#3 Share, comment and like carefully — properly engage with content
Related to many of the objectives above, something that can be done to increase the overall quality of your social media experience is to focus on quality and not quantity. A good idea might be to take the following steps:
- Never like, comment or share an article that you didn’t read through completely beforehand
- Long, controversial debates on topics (like religious or political topics) rarely go anyway or promote any kind of mutual understanding, in fact they tend to just make people more polarised — probably best to just avoid them all-together.
Here’s an example of the above happening. In this post somebody commented on an article asking a basic question that was actually addressed in the article itself. The author tactfully replied:
Whoever it was who wrote that article took the time to write it carefully and get it right. If you wish to participate in a discussion with that author (who is usually an expert or high up in that particular niche) it’s best to pay them the respect of reading through their article carefully and asking insightful questions (instead of wasting their time with things that were already addressed in the article).
#4 Avoid emotional blackmail posts; they’re rubbish.
Here’s a post I recently saw on my Facebook: (anonymous of course)
I am somewhat selective when it comes to befriending friends and family, that’s why I don’t have many on Facebook, but I’m doing this once and once only, so now’s your chance………It occurs to me that for each and every one of you on my friends list, I catch myself looking at your pictures, sharing jokes and news, as well as support during good and bad times. I am also happy to have you among my friends. We will see who will take the time to read this message until the end……………. If you appreciate your friends and family from all over the world, copy this into your status, even if it’s just for a minute. I’m going to be watching to see who takes care of the friendship, just like me. Thank you all for being a part of my life. Copy and paste please, DON’T SHARE!! If no one reads my wall, this should be a very short experiment. So, if you read this, leave one word as to how we met. Only ONE word, then copy & paste this to your wall so I can leave a word. I haven’t done this in while and I wonder how I have so many friends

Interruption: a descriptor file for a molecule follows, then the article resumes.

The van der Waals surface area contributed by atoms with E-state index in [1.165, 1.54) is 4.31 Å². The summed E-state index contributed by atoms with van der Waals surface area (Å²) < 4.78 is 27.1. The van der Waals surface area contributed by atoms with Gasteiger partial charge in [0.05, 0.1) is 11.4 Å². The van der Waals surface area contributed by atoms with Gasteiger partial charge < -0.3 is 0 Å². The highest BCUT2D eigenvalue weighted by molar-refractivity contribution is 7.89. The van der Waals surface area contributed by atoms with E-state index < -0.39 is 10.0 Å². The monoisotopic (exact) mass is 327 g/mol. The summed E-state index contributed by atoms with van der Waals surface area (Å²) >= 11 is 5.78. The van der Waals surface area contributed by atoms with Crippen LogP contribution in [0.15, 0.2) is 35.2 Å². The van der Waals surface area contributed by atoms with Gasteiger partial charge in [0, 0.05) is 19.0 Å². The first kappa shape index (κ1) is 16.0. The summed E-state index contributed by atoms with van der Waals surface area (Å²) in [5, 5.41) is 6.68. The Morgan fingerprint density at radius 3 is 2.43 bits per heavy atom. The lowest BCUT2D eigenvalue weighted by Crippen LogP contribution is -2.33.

Of course I unfollowed this person immediately. This stuff is crap, don’t give these posts the time of day. You don’t need to publicly blast out to the world any personal insecurities. Of course some people just post these a bit more “innocently” without realising that in reality this is actually emotional blackmail (it says, in effect, “take the time to comment on this why you love me or you’re not my real friend”)
Please. I know half the people who start reading this very article won’t finish it. Good! I hope you guys did something even better with your time. Of course we’re still friends, why wouldn’t we be?
#5 Restrict your social media time
Any virtue taken to an extreme becomes a vice. People probably lean way more to the “too much” side of social media time usage.
A quick and easy way to restrict your social media usage time is quite simple: when you find yourself doing what I was doing in the video above (just scrolling down mindlessly, never really getting into anything) just close the window.
It’s as simple as that.
Often Facebook (I’m not as sure as the others) will put the post / update “of most interest” right in your first slot before the first news feed ad. If you want a quick micro update that’s an awesome way to get one. Just log into Facebook, look at the first post, and close it. It’s likely that the others won’t be as relevant to you because Facebook puts in a lot of effort optimising that post (and then the entire newsfeed) to make it cater for your interests.
#6 Enjoy the journey
If you’re not enjoying your time on social media, you may want to question whether it’s worthwhile at all. My wife has a friend who told us of her time using Facebook, she said something to this effect:
I found myself just getting too caught up in the lives of other people, always seeing the good things happening in their lives and often getting jealous. I realised that what I see on Facebook doesn’t make me happy and is often just a fake “mask” of those people and their lives. It made me unhappy to use Facebook, so I just stopped.
She then really stopped, I haven’t seen her on Facebook for years. She is actually one of the happiest and most bubbly people I know — awesome choice to leave Facebook forever.
Hope you found this helpful!